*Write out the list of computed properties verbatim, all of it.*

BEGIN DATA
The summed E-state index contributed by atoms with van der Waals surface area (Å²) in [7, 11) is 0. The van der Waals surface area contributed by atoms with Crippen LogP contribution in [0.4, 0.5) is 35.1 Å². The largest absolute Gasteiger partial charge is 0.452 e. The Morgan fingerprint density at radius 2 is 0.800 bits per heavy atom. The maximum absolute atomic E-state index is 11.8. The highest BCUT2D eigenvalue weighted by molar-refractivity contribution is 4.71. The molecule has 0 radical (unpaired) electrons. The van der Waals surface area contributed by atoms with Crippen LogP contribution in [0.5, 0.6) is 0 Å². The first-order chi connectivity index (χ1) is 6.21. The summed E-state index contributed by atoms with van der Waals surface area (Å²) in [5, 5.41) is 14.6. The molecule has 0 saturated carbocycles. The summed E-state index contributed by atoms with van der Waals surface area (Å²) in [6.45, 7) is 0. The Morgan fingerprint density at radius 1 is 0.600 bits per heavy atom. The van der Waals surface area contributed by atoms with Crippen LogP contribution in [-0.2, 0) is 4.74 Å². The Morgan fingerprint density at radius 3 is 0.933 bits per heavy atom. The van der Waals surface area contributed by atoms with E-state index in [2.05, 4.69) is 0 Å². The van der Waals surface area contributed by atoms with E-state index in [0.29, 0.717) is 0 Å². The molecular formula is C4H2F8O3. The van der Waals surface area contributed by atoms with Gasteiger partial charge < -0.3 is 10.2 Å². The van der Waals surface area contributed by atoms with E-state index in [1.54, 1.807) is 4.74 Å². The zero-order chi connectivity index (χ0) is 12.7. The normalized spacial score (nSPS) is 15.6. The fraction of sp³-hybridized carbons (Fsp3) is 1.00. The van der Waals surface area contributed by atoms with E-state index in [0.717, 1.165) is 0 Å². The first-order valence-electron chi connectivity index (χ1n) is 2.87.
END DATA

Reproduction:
The summed E-state index contributed by atoms with van der Waals surface area (Å²) in [7, 11) is 0. The van der Waals surface area contributed by atoms with Crippen LogP contribution in [0.4, 0.5) is 35.1 Å². The largest absolute Gasteiger partial charge is 0.452 e. The Morgan fingerprint density at radius 2 is 0.800 bits per heavy atom. The maximum absolute atomic E-state index is 11.8. The highest BCUT2D eigenvalue weighted by molar-refractivity contribution is 4.71. The molecule has 0 radical (unpaired) electrons. The van der Waals surface area contributed by atoms with Crippen LogP contribution in [0.5, 0.6) is 0 Å². The first-order chi connectivity index (χ1) is 6.21. The summed E-state index contributed by atoms with van der Waals surface area (Å²) in [5, 5.41) is 14.6. The molecule has 0 saturated carbocycles. The summed E-state index contributed by atoms with van der Waals surface area (Å²) in [6.45, 7) is 0. The Morgan fingerprint density at radius 1 is 0.600 bits per heavy atom. The van der Waals surface area contributed by atoms with Crippen LogP contribution in [-0.2, 0) is 4.74 Å². The Morgan fingerprint density at radius 3 is 0.933 bits per heavy atom. The van der Waals surface area contributed by atoms with E-state index in [2.05, 4.69) is 0 Å². The van der Waals surface area contributed by atoms with E-state index in [0.29, 0.717) is 0 Å². The molecular formula is C4H2F8O3. The van der Waals surface area contributed by atoms with Gasteiger partial charge < -0.3 is 10.2 Å². The van der Waals surface area contributed by atoms with E-state index in [1.54, 1.807) is 4.74 Å². The zero-order chi connectivity index (χ0) is 12.7. The normalized spacial score (nSPS) is 15.6. The fraction of sp³-hybridized carbons (Fsp3) is 1.00. The van der Waals surface area contributed by atoms with E-state index in [0.717, 1.165) is 0 Å². The first-order valence-electron chi connectivity index (χ1n) is 2.87.